Stephen Cronk, proprietor of Mirabeau wines shares his expertise on rosé wines. Stephen, originally from the UK, moved to Provence in 2009 when he set up a wine business in the south of France to set up a new wine company to compete with the best producers in the region. He put together a world-class winemaking team and discovered some high quality, high altitude vineyards for his brand new Provencal rosé which is already award winning and exported around the world. His journey from novice to expert wine maker means there isn’t much he doesn’t know about rosé wines and he delights in introducing people to “the wonderful world of wine” as he puts it. We asked Stephen for a rosé wine masterclass…
Is all rosé wine sweet?
The truth is that this is not so, in fact most rosés are dry and Provence rosés have to be dry in order to qualify for the Appellation (AOC) status. There are medium and sweet rosés but these generally come from the US and are known as ‘Blush’ wines (although they are becoming less popular these days as people trade up to more complex, dry rosés).
Is it true that rosé wines are not really compatible with food?
The opposite is actually the fact. Rosé wines, in particular Provence rosés, are some of the most versatile wines around. They have enough character not to be overwhelmed by most foods and the acidity to cut through the flavours and in particular salt. Rosé pairs well with a large variety of food; salads, seafood, BBQs, chicken and even a lot of Asian cuisine.
Are rosé wines a blend of white and red wines?
Extremely rarely. Most rosés are made from red grapes and with limited contact with the grapes skins, the colour turns pink. The more time in contact with the skins, the darker the rosé. Some wines are white and red blended, but this practice is rare and forbidden in Provence.
Does colour equals quality when it comes to rosé?
The truth is that it’s not as simple as that. There are dark and pale rosés that are good and bad. However, if the rosé is very orange in colour this is usually a sign that the wine is beginning to oxidise.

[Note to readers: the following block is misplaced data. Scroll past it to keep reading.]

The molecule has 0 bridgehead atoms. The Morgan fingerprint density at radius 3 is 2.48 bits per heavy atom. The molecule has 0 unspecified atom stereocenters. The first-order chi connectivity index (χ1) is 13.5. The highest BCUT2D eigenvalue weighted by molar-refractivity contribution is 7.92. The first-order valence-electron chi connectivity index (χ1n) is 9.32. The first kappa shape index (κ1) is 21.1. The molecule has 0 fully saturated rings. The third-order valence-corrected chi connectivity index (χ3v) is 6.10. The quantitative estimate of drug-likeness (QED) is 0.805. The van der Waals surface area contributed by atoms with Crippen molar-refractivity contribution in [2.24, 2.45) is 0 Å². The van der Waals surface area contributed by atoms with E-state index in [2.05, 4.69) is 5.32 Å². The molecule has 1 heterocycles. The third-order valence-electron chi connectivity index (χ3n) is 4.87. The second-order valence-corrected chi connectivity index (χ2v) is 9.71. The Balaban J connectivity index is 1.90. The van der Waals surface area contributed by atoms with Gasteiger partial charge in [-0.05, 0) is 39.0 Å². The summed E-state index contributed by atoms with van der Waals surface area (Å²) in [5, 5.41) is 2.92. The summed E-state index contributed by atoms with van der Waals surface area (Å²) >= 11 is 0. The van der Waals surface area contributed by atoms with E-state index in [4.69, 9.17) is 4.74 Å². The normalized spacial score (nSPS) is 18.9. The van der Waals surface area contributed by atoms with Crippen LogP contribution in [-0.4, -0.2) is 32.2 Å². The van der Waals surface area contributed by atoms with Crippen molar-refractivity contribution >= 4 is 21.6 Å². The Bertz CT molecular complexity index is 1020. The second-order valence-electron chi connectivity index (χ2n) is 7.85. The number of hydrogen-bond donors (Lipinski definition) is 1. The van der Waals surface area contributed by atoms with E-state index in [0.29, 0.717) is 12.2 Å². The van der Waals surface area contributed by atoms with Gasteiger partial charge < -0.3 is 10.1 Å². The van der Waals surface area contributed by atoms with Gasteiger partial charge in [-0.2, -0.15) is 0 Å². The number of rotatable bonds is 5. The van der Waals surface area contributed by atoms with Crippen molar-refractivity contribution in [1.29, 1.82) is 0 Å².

Screw cap equals cheap wine?
The fact is that the type of closure for a wine is rarely an indicator of quality (unless the wine is closed using the rubber corks that are impossible to get back in the bottle). The French don’t like screw caps – but that’s because they don’t have much exposure to them. The majority of New Zealand and Australian wines are closed with screw cap (up to the very highest quality levels) and screw cap is the best technical closure for rosé wine (and in fact most white and many reds too).
Does Rosé age well or not?
It is generally true that rosé doesn’t age well – it is made to be consumed within the first year or two of production. A few rosés are made to be aged but these are very rare.
Is rosé a wine that should only be enjoyed during the summer?
No! As rosé is such a versatile wine (as both aperitif and a food wine) it should be enjoyed all year round. In France rosé wine is far more an all-year round wine and in fact the French drink more of it than white wine. But there is no denying that rosé somehow tastes especially lovely in the sun!
Do you think Rosé wines merit greater appreciation?
Rosé wine has undergone a massive change over the past decade in terms of wine making techniques and perception, and some of the best rosés can command very high prices – anything up to £80-100 a bottle in some cases. If you were to taste some of the best rosés blind, you would be blown away with their complexity.
Do real men drink rosé?
Come on – of course they do! Provence rosé is made from some of the best red grapes in the world (Grenache, Syrah etc) and just because we don’t extract all the tannin and colour doesn’t make the drinker any less of a man. Besides, I drink rosé (but then again I also eat quiche and cry in movies – so maybe I’m a bad example). One day Mirabeau will sponsor the England rugby team – that might change perceptions!